Category Investments

Q&A: Sukuk market and oil

20 October 2015 Franklin Templeton Investments

Mohieddine Kronfol, CIO, Global Sukuk & MENA Fixed Income Franklin Templeton Investments gives his outlook for 2016 on Sukuk market and oil.

1. What is your outlook on the sukuk market in 2016? 

Global Sukuk markets continue to be well positioned in the context of the global fixed income market, supported by an environment where growth is moderate, with multiple sources of risk and abundant liquidity. Global Sukuk markets continue to benefit from a strong and stable demand base, a steady stream of new issuers, and an exciting growth and development story that supports increasing diversification and potentially competitive risk-adjusted financial performance. Over time, global Sukuk could have risk and return characteristics that are unique to the asset class; able to perform throughout all phases of the business cycle.

For 2016, we tend to agree with the consensus view that global Sukuk issuance volume will be significantly below the last few years’ USD100 billion mark, perhaps up to 40% below, with the amount of global, investable Sukuk closer to the USD 30 billion mark. This will partly reflect the decision by Bank Negara to halt the issuance of short term domestic issues through public markets, as well as the difficult environment for emerging market and risk assets that may persist. Where we differ from consensus is the importance we place on issuance numbers. We view issuance volumes as one of many metrics with which to gauge the health of the Sukuk market, which in our view remains extremely constructive. 2015 was a very good year in terms of the quality and diversity of issuance. We saw Malaysia and Indonesia delivering on ambitious external Sukuk issuance, the first USD-denominated corporate issuer out of Indonesia from Garuda, the Hong Kong government issuing its second sovereign Sukuk under a different format to pave the way for local corporates to follow suit, and the GCC issuance pipeline bringing innovative structures and a variety of credits, such as the Emirates Airlines Sukuk backed the UK export credit agency. 

2. How much more sukuk activity will we see from oil exporting countries seeking to bridge their funding gaps, as a result of the drop in oil prices? 

We think we should see an increase in issuance from Sukuk issuing sovereigns as well as banks looking to shore up capital and address slower deposit growth. GCC governments have reacted to growing budget deficits with a mix of reserve drawdowns, subsidy cuts and reform, spending plan revisions and a more active stance with respect to bond and Sukuk issuance. Saudi authorities, for example, tapped the domestic debt market in June 2015, their first issuance in 8 years, and announced in October of the same year a SAR 20 billion Sukuk, which should significantly advance the pace of local and external Sukuk market development. Collective GCC budget deficits in excess of USD 100 billion will improve the outlook for issuance in 2016, and, in our view, trigger increased interest from local and regional investors that continue to harbor strong preferences for equity and real estate investments, often at the expense of their portfolios’ risk budgets.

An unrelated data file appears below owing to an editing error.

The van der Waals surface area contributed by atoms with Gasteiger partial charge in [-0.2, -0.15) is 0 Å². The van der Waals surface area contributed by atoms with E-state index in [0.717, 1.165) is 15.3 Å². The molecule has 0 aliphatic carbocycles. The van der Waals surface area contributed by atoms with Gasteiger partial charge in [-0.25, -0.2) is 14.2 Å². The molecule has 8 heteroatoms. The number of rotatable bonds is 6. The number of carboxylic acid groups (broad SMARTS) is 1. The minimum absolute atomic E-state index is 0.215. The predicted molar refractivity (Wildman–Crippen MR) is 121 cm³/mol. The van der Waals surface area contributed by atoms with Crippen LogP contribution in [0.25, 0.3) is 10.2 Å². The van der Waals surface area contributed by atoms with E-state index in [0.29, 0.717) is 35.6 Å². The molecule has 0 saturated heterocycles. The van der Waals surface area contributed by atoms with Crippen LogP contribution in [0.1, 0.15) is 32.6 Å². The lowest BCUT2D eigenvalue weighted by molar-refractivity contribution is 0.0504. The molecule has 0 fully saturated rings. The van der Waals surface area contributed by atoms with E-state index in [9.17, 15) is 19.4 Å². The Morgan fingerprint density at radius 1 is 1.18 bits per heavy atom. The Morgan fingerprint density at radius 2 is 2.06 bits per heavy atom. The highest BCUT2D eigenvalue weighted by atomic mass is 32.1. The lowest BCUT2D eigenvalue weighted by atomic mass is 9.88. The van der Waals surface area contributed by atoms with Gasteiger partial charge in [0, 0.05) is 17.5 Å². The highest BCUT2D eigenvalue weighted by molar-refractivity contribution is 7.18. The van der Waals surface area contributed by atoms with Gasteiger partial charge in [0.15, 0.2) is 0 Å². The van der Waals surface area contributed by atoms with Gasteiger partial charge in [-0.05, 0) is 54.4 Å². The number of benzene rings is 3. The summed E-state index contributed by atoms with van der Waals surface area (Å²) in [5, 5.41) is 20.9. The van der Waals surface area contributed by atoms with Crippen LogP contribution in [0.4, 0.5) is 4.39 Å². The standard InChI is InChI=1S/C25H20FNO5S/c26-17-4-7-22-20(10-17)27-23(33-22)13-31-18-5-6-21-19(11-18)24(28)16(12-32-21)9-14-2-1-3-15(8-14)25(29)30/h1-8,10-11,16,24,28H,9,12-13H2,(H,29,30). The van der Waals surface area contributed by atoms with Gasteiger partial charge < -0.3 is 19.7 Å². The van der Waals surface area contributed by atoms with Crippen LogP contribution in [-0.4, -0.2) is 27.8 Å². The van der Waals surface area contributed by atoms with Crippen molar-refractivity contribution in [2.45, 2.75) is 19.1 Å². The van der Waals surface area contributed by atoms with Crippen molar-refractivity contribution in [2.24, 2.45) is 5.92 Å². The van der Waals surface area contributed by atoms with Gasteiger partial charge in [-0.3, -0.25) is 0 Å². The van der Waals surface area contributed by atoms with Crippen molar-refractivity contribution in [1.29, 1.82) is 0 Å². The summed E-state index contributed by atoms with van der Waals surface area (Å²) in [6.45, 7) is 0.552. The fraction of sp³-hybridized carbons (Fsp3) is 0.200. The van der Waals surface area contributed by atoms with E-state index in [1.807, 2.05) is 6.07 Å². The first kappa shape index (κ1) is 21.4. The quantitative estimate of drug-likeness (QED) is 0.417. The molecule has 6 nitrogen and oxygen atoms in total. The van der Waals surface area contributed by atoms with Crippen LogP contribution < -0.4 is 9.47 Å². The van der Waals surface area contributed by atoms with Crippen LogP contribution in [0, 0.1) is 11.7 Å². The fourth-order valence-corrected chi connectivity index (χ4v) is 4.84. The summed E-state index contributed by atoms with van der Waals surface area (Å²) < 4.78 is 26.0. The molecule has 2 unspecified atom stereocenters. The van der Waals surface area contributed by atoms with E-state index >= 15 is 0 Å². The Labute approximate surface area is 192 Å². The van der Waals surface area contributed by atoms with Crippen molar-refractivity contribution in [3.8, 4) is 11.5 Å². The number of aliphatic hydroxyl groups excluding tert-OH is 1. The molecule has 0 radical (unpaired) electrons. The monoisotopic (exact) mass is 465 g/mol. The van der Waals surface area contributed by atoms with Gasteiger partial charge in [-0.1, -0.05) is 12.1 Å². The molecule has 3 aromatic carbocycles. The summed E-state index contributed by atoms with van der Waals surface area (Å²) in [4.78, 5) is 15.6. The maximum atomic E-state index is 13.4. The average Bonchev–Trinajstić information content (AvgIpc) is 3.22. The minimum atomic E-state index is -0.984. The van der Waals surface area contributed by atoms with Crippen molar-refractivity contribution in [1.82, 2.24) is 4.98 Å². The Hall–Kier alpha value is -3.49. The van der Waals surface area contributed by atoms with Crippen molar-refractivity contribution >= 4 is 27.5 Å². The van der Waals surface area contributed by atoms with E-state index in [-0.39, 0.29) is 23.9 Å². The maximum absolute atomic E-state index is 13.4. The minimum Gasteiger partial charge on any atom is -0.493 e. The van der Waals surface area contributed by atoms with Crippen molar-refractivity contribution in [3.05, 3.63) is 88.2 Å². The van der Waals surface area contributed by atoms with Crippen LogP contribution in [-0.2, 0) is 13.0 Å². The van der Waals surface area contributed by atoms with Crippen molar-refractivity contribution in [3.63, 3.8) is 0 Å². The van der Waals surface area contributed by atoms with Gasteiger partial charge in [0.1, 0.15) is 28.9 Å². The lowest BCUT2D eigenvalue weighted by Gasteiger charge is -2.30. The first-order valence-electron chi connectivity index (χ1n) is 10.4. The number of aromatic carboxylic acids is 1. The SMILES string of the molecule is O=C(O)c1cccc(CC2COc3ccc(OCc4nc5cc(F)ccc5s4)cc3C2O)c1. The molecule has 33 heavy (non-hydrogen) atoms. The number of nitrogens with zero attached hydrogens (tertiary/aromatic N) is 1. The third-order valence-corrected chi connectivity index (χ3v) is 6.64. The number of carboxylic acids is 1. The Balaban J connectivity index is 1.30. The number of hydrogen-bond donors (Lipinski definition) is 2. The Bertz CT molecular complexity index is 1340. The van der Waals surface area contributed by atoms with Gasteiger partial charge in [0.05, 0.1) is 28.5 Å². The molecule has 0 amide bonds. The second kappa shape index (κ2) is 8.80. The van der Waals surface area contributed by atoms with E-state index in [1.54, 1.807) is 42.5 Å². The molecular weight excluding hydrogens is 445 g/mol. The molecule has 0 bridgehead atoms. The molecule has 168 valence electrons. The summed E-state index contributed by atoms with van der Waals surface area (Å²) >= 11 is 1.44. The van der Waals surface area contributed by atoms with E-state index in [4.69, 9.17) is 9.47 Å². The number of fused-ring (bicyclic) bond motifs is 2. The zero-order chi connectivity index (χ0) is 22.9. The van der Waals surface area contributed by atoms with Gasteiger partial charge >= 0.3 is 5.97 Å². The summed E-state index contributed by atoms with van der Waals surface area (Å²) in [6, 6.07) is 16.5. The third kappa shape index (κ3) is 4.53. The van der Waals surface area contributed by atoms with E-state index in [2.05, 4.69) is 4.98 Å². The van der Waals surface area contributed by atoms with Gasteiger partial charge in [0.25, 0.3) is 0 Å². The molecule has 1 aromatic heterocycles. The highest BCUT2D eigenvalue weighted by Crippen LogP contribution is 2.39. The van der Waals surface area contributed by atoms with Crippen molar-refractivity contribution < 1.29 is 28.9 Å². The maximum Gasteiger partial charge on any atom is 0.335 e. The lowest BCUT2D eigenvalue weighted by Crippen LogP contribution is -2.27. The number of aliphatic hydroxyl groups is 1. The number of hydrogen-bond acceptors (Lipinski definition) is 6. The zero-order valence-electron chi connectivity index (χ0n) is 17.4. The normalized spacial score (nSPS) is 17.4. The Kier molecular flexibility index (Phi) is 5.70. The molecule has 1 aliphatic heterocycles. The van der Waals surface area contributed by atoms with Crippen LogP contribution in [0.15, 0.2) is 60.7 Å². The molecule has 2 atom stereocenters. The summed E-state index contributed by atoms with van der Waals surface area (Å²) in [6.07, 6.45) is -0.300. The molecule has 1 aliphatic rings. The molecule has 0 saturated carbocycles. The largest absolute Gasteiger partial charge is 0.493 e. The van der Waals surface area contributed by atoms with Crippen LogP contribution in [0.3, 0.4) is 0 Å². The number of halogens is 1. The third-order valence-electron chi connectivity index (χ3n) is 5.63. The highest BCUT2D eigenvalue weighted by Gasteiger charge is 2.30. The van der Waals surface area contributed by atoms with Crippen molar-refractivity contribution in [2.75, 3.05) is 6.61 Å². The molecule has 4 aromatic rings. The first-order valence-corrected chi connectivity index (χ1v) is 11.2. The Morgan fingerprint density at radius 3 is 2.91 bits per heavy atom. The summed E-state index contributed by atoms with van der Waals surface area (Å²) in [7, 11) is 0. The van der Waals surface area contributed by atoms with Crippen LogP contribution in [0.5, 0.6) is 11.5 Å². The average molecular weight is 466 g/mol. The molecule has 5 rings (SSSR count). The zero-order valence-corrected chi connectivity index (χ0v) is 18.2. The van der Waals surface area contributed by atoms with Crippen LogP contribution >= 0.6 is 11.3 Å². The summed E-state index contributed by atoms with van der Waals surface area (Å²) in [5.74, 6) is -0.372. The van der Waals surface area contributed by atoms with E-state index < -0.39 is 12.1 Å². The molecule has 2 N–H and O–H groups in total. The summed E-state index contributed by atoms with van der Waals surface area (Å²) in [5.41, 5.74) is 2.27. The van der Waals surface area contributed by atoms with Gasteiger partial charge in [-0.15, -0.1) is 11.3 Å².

3. How much has investor appetite for Middle East debt been impacted by the drop in oil price? 

We would expect headwinds from lower oil prices, namely subsidy cuts, reduced spending and potential taxation, to work for the benefit of regional debt markets. 

4. Have the flows changed in the secondary, regional and global markets, since the drop in oil prices almost two years ago? 

The Sukuk market and related trading activity has been on an improving trajectory, supported by larger issues and a wider acceptance of Sukuk into the mainstream. Global fixed income markets, however, are increasingly moving out of the traditional broker dealer banking community, and into institutional investors, mutual funds and “shadow banking” participants, increasing the potential for systemic tail events or risks in the process. We do not think the risk is acute at the moment nor specific to Sukuk, but we do spend time thinking about potential mitigating factors and valuations.  

5. Will the cost of funding increase especially in oil exporting countries given the increase in budget deficit and shortage in liquidity in addition to the expected increase in the interest rates? How can these countries overcome these challenges? 

We see the potential increase in benchmark rates having the highest impact on the cost of funding given the currency pegs in place across the GCC. We would not describe the current situation as a shortage of liquidity in GCC banking systems even as we acknowledge that liquidity formation is significantly slower than the previous five years.  The region remains liquid and governments will be able to tap this liquidity through domestic issuance. We must not forget that governments can continue to draw on accumulated reserves to stimulate growth. With weighted average debt to GDP at less than 10% and accumulated reserves more than double GDP, forecast growth should be well above most developed markets and GCC bonds and Sukuk should continue to outperform most other fixed income sectors.   

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